Fishing vessels with crews of forced labourers behave in systematically different ways to the rest of the global fleet, according to new research that used satellite data, machine learning and the on-the-ground expertise of human rights practitioners to identify such ships.
The study, by Global Fishing Watch, emLab at UC Santa Barbara, and Liberty Shared, found that up to 26 per cent of the approximately 16,000 industrial fishing vessels analyzed showed risk indicators for forced labour, a type of modern slavery. As many as 100,000 individuals are estimated to work on these high-risk boats, many of whom are potential victims of forced labour.
The study also shows where these high-risk vessels fish and the ports they visit.
The research team compiled 27 different vessel behaviors and characteristics that might indicate the use of forced labour on board and which can be observed using Global Fishing Watch’s satellite vessel monitoring data. Looking at annual behavior across the 16,000 vessels, from 2012-2018, the model correctly predicted forced labour in more than 90 per cent of reported cases of high-risk activity, and discovered as many as 4,200 new high-risk vessels. The study found the most important indicators for identifying high-risk vessels included a greater distance travelled from ports, higher engine power, more fishing hours per day, more time spent fishing on the high seas, and fewer fishing voyages in a given year than other boats.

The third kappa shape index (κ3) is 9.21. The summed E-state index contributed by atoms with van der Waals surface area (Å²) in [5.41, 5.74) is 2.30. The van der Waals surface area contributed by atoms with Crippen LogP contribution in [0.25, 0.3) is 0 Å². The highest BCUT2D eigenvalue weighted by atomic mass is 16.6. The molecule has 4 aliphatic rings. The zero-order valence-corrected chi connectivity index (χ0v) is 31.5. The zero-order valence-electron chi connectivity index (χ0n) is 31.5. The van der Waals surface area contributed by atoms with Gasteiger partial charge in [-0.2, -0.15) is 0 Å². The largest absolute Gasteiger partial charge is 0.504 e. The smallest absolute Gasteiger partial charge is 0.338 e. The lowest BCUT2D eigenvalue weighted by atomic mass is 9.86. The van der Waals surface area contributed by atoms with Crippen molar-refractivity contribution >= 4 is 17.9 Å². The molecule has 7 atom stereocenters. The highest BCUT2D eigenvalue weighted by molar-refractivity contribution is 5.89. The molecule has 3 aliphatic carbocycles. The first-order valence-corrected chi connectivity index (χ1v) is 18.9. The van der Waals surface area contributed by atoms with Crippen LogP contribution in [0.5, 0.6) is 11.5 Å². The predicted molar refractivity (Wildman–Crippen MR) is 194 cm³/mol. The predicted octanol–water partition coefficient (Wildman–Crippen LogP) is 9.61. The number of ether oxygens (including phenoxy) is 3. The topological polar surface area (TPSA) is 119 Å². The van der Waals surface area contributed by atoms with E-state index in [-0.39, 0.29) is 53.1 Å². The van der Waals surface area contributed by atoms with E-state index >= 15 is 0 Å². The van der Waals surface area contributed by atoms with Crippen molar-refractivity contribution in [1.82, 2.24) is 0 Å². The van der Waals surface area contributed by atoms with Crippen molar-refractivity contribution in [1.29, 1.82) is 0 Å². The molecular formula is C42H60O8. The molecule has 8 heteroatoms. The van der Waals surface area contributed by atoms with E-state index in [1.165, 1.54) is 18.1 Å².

High-risk vessels visited ports predominantly in Africa, Asia and South America, although exceptions included Canada, New Zealand, the United States, and several European countries. In total they visited ports in 79 countries in 2018, including 39 countries that are signatories to the FAO Agreement on Port State Measures, a treaty aimed at tackling illegal, unreported and unregulated fishing through the enhancement of state control over ports.
The ports themselves are both potential sources of forced labour as well as transfer points for seafood caught using forced labour. Squid jiggers and longliners flagged to China, and longliners flagged to the Republic of Korea, Japan and the fishing entity of Taiwan, were most frequently found to be high risk.
The researchers aim to further develop this model to provide governments, enforcement bodies and international agencies with a robust tool that can be used to assess the risk of forced labour on vessels and support targeted inspections. According to Valerie Farabee, Director of Research and Analysis at Liberty Shared, ‘This ability to zero in on bad actors is a potential game-changer for human rights organizations and enforcement agencies worldwide.’
We are pleased to host the authors of the study in our next webinar on 27 January to discuss the model and its applications in more detail. Please look out for the invitation to register in the coming weeks and we look forward to your participation.
Read more here.